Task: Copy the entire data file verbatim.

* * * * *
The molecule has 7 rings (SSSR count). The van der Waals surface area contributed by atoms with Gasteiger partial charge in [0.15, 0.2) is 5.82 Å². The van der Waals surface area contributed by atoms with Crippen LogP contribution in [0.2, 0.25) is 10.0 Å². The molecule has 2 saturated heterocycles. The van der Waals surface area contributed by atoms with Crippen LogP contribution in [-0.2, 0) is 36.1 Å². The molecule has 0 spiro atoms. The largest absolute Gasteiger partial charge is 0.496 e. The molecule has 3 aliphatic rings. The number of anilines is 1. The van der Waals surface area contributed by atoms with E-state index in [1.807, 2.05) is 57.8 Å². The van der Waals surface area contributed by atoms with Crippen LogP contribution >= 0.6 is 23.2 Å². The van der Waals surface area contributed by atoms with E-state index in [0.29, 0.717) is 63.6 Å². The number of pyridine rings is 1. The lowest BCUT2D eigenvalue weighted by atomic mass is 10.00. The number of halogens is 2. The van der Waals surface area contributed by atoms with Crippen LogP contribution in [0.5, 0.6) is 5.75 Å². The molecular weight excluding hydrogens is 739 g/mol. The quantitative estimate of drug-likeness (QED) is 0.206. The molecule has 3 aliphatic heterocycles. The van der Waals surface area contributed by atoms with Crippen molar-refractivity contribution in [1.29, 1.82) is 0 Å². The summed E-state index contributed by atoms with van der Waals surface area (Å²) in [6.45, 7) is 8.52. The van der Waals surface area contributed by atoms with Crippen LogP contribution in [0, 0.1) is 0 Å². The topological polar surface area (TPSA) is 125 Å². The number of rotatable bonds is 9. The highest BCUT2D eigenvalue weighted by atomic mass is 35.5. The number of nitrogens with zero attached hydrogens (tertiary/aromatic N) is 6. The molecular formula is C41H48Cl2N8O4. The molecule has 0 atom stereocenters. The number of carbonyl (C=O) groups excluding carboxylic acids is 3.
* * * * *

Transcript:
The molecule has 7 rings (SSSR count). The van der Waals surface area contributed by atoms with Gasteiger partial charge in [0.15, 0.2) is 5.82 Å². The van der Waals surface area contributed by atoms with Crippen LogP contribution in [0.2, 0.25) is 10.0 Å². The molecule has 2 saturated heterocycles. The van der Waals surface area contributed by atoms with Crippen LogP contribution in [-0.2, 0) is 36.1 Å². The molecule has 0 spiro atoms. The largest absolute Gasteiger partial charge is 0.496 e. The molecule has 3 aliphatic rings. The number of anilines is 1. The van der Waals surface area contributed by atoms with E-state index in [1.807, 2.05) is 57.8 Å². The van der Waals surface area contributed by atoms with Crippen LogP contribution >= 0.6 is 23.2 Å². The van der Waals surface area contributed by atoms with E-state index in [0.29, 0.717) is 63.6 Å². The number of pyridine rings is 1. The lowest BCUT2D eigenvalue weighted by atomic mass is 10.00. The number of halogens is 2. The van der Waals surface area contributed by atoms with Crippen LogP contribution in [0.5, 0.6) is 5.75 Å². The molecular weight excluding hydrogens is 739 g/mol. The quantitative estimate of drug-likeness (QED) is 0.206. The molecule has 3 aliphatic heterocycles. The van der Waals surface area contributed by atoms with Crippen molar-refractivity contribution in [1.29, 1.82) is 0 Å². The summed E-state index contributed by atoms with van der Waals surface area (Å²) in [6.45, 7) is 8.52. The van der Waals surface area contributed by atoms with Crippen LogP contribution in [0, 0.1) is 0 Å². The topological polar surface area (TPSA) is 125 Å². The number of rotatable bonds is 9. The highest BCUT2D eigenvalue weighted by atomic mass is 35.5. The number of nitrogens with zero attached hydrogens (tertiary/aromatic N) is 6. The molecular formula is C41H48Cl2N8O4. The molecule has 0 atom stereocenters. The number of carbonyl (C=O) groups excluding carboxylic acids is 3.